Healthy Snack Ideas

I Was Today Years Old When I Learned You Can Make Homemade Pickles in an Empty Pickle Jar Filled with Leftover Brine

Photo: Stocksy/ Martí Sans
Few things are more polarizing than food dichotomies. Think: chocolate vs. vanilla, corner brownie vs. center piece, and pizza with vs. without pineapple. In most cases, people are firmly on one team or the other.

Along with these popular food feuds, pickles are often a heated topic of debate—you either fiercely detest them (and pick them out of your burger the second you see one creeping out of the bun) or you love them so much that you order extra...and eat them straight out of the jar for a casual midday snack. If you identify with the latter of the two, we have good news for you: Lazy pickles are about to become your new crunchy BFF (best food forever).

As you might have guessed from the name, lazy pickles are incredibly straightforward. To make them, you simply take a just-finished pickle jar that's still filled with leftover pickle juice and use said delicious brine to make a few quick pickles out of fresh cucumbers. Are all the juicy details are ahead, and heads up: They’re kind of a big dill.

How to repurpose leftover pickle juice to make a lazy pickle in mere minutes

According to a recent TikTok video by @stephaniegrime, all you need to make a batch of lazy pickles is a cuke and an empty pickle jar filled with juice. Slice your cucumber into quarters lengthwise, then insert each wedge into the jar, submerge them into the liquid, and close the lid. Place the jar in the refrigerator for a day, and voilà: homemade pickle heaven. The final product is not as intensely flavorful as standard store-bought (or homemade) pickles, but lazy pickles are equally refreshing, satisfying, and easy to prepare.

@stephaniegrime #ad @thecoldestwater #coldest I’m obsessed w/this lazy pickle hack!! Thanks @keto_country ♬ Send Me on My Way - Vibe Street

While this hack may seem revolutionary, it’s based on a simple culinary technique that’s been around for centuries called “quick pickling,” which involves immersing food in a spiced vinegar and water solution for immediate or short-term consumption. According to historians, the concept of pickling (and pickles) has been around for more than 4,000 years and dates back to when ancient Mesopotamians began soaking cucumbers in an acidic brine as a way to preserve them. (God bless 'em.) Quick pickles have since become the simplest way to achieve all of the pickle-loving flavors on a time crunch—no pun intended.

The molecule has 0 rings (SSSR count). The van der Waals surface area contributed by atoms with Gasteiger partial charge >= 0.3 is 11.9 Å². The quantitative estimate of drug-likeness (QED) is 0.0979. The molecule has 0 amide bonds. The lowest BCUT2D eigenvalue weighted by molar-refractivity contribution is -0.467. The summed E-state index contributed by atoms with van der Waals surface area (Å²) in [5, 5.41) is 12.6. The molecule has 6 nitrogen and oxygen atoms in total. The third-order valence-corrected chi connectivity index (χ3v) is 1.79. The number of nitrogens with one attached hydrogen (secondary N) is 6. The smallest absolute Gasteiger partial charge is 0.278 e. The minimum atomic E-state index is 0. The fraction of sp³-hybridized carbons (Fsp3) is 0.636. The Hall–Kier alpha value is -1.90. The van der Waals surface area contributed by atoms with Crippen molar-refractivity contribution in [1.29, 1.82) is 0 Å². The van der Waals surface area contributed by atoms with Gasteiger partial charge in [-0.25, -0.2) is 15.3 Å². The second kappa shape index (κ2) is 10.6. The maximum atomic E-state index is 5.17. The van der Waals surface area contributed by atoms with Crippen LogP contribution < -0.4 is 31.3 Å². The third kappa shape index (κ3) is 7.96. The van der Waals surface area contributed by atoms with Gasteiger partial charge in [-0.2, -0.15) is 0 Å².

By the way, know that you can quick pickle much more than just cucumbers using that leftover jar of brine. Think: red onions, carrots, jalapeños, or asparagus spears.

Health benefits of pickles, according to a registered dietitian

Aside from the fact that they taste like heaven on earth, pickles are loaded with a few surprising health benefits, too. According to registered dietitian Mia Syn, MS, RDN, pickles can be a source of hydration post sweat-session. Why? “While water is sufficient to rehydrate after a workout, those who exercise for a prolonged period of time or are in a hot climate could benefit from electrolyte replenishment. Because pickle juice contains electrolytes, particularly sodium and potassium, it can help restore fluid balance in the body,” Syn says.

Additionally, studies have shown that as little as one-third cup of pickle juice can help soothe muscle cramps and assist with post-workout recovery. But that’s not all: Pickle juice may be able to help folks recovery from a pesky hangover, too. “Pickle juice may indeed help you recover from a hangover, because hangovers are brought on by dehydration and loss of electrolytes. As a source of electrolytes, pickle juice, in conjunction with water, can help rehydrate the body after drinking,” Syn says. Whether it's time to trade in your Pedialyte for pickle juice is really a matter of, well, your ability to stomach the stuff. (Just keep an eye on your sodium intake, because pickle juice is loaded with it.)

In addition to eyeing the sodium content, Syn points out that not all store-bought pickles are on the same playing field regarding health benefits. "Reading through the ingredients on the pickle jar label is important. I love Grillo’s pickles because their pickling juice is made with a short list of simple whole food ingredients including vinegar, salt, spices, and herbs, and no additives, sugar, or artificial ingredients."

FYI, aside from the health benefits pickles can offer, recycling pickle juice is a brilliant way to cut back on food waste—especially if you have a few extra cucumbers and a freshly-finished pickle jar filled with briny liquid at your disposal.

This pickled radish kimchi recipe is what gut-healthy dreams are made of:

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